Peas are always one of the first vegetables I plant in the spring. As soon as there's a sunny day in late February or March, I bundle up and head out to the garden to sow snap and shelling peas along trellises in my raised beds.
Drought tolerant* or low water use* are terms we use often in Northwest gardening. You see them on many of our plant signs and information sheets at Swansons. More so each year, as we recognize the importance of saving water in the face of our region's growing population and potential effects of climate change. Also, we see ever more examples of how beautiful a well-designed, drought-tolerant garden can be! However, this doesn’t mean these plants don’t need water. Read on to learn the truth about helping these plants thrive.
Not many gardeners have a neutral opinion when it comes to moss. Either we love the impossibly green fairyland it evokes on our forest walks and aged garden or we hate the layer of slippery moisture it lays over our roof or patio, and the way it crowd out our showpiece lawn. Both camps recount legends of the virtues or evils of moss.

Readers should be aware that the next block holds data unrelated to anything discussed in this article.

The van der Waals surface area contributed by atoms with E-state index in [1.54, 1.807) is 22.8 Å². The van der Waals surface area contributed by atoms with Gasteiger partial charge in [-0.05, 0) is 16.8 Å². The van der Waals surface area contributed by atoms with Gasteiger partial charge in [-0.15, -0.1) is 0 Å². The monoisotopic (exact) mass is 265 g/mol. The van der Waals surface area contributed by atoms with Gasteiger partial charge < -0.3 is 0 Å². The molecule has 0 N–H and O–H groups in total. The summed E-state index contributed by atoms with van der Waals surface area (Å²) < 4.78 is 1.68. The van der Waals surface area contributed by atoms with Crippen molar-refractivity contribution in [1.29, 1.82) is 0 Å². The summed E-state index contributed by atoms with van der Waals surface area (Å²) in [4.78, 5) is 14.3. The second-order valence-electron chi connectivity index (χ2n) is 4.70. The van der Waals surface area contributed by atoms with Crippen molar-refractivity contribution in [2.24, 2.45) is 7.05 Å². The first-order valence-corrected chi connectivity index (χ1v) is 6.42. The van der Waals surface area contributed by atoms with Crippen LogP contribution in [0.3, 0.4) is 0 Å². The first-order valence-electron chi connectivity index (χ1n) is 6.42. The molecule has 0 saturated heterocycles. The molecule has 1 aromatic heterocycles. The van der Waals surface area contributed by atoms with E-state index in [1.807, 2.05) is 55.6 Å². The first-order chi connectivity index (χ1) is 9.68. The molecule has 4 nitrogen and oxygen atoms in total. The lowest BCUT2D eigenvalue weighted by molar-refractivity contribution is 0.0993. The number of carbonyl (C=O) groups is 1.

I love the transitions to a new season and this year has been another exceptional year for the vegetable garden. Now that the last picking of pole beans has happened, the garlic is drying in a dark location along with the lavender, thyme and sage and the indeterminate tomatoes continue to flourish, it is an appropriate time to reflect what went right and how do I want to proceed with fall maintenance and planting for an extended crop.